That’s not a bad thing, because HTC has focused on taking things out that didn’t work and tweaking those that did, plus they’ve emphasised customisability to the point where nearly everything about the interface can be changed in some way. Including, even, the order of the Back, Home and Recent Apps buttons – handy for operating the phone with a preferred hand, and keeping the most-used buttons within convenient reach.
The most noticeable new addition is the option to change everything using Themes; simply open the app, choose the Theme that appeals and it installs. That changes everything from your font to your default apps to your background image, and each element can be tweaked individually.
That’s not all – Sense 7 now also lets you create your own themes quickly and easily by analysing the colour highlights of any photo or picture you’d like to use for your wallpaper and adjusting colours across the phone accordingly. You can even name your theme and share it with other HTC owners.
Perhaps the handiest change is the way Sense lets you customise the apps that show on your Home screen according to where you are. So when you’re at work, moving around or at home, your phone shows you the apps you use most in those situations. They change according to your usage patterns as well, populating the lists with the apps you access most frequently when in specific locations.
And then there’s Blinkfeed, one of HTC Sense’s best-known functions that aggregates stories from all popular social media services, making them easy to locate with a swipe to the right.
In all, HTC Sense 7 is a surprisingly welcome Android interface overlay that leaves the phone with that Android feel bogging people down with too much guff. What’s there, is there for a good reason, and should you not like anything, chances are it can be changed.
We haven’t had the M9 for a full work week yet, but signs are promising that you’ll get at least a full day’s worth of operation from it, even if you hammer it with videos, tons of calls and even some games as we did on Friday and over the weekend; by sundown on Saturday, the M9’s battery was at 24% after being fully charged overnight.
The M9’s battery is bigger than the M8’s (2 840mah vs 2 600maH) so that sort of lasting power is to be expected.
Interestingly, HTC claims the M9 can recharge pretty quickly – a 30 minute session connected to the mains restores 60% battery life thanks to support for Qualcomm’s Quick Charge 2.0 technology – but we can’t test this claim as, guess what, the special adapter that’s needed to do that is not included in the box, it’s an additional purchase.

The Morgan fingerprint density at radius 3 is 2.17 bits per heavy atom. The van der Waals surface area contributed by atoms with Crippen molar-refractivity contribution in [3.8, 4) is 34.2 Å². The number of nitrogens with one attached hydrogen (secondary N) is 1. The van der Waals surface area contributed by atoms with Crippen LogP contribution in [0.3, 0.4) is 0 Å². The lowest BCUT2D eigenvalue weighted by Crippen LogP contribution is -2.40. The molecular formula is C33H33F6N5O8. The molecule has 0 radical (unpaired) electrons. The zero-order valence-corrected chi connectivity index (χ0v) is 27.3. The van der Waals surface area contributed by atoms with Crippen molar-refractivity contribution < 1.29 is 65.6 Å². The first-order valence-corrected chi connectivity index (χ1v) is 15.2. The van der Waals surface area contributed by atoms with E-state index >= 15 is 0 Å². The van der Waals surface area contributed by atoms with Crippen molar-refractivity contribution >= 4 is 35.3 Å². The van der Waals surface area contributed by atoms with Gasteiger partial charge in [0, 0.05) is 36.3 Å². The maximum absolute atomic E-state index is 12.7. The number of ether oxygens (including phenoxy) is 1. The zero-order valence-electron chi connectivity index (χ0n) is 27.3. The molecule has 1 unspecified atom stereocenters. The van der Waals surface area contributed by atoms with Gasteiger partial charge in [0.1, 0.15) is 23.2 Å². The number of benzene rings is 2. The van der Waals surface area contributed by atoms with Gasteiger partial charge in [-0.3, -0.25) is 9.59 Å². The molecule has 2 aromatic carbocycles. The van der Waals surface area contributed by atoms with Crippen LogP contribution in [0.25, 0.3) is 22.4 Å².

Phone calls made with the M9 connected quickly, and sounded really clear, to the point where several callers actually remarked on it without me prompting them. The phone also appears to do an admirable job of filtering out background noise, to the point where it’s possible to have a phone conversation even in a busy restaurant. If you like phones that make good calls, the M9 definitely qualifies.
HTC likes to throw its BoomSound technology into its high-end phones, and the M9 is no exception. Having used it extensively this weekend, it is hard to say anything but “Wow!” – this is one loud but clear phone! Watching 1080p movies streamed across a home network was actually pleasurable, with gorgeously rich and deep sound coming from the M9’s speakers accompanying the sharp visuals.
And music sounds nothing short of incredible. If you find yourself listening to your phone’s music without headphones, and wished your sound was better, then the M9 is most definitely for you. The volume and clarity HTC manages to squeeze into the M9’s body is nothing short of astounding, and easily our favourite feature.
The included in-ear headphones are also fairly good for a free set, but they don’t do the bass of bass-heavy songs justice.
HTC has refined what worked so well in the M8 for this phone, and the result is this very good but not particularly exciting phone. That said, if you’re not looking for something that reinvents the wheel, but rather is the best wheel you’ve seen for the asking price, it’s a great choice.
What it isn’t, though, is an S6-killer – by most accounts Samsung’s latest is definitely its greatest – but it’s a phone that delivers performance in the S6’s range for the most part, but for a good few thousand rand less. And that’s worth a lot to some people, so there’s definitely a place for it among the flagship phones of 2015.
As you may know from reading our launch story last week, the HTC One M9 will only be available for sale in South Africa from the 1st of June, and carry a prepaid price of around R10 000.
Price: R10 000
Chipset: Qualcomm MSM8994 Snapdragon 810
CPU: Quad-core 1.5 GHz Cortex-A53 & Quad-core 2 GHz Cortex-A57
GPU: Adreno 430
Display: 1080p Super LCD3 Capacitive Touchscreen, 16m colours
Storage: 32GB, expandable via microSD
Operating System: Google Android 5.0.2
Communications: AC-class WiFi, Bluetooh, GPS, NFC, Infrared Port, MicroUSB with MHL 3.0 TV-out
Battery: 2 840maH
Cameras: 20.7MP Primary @ 5 376×3 752 with dual-LED flash, 4MP secondary
Audio: Stereo speakers with BoomSound and Dolby tech
SIM Format: Nano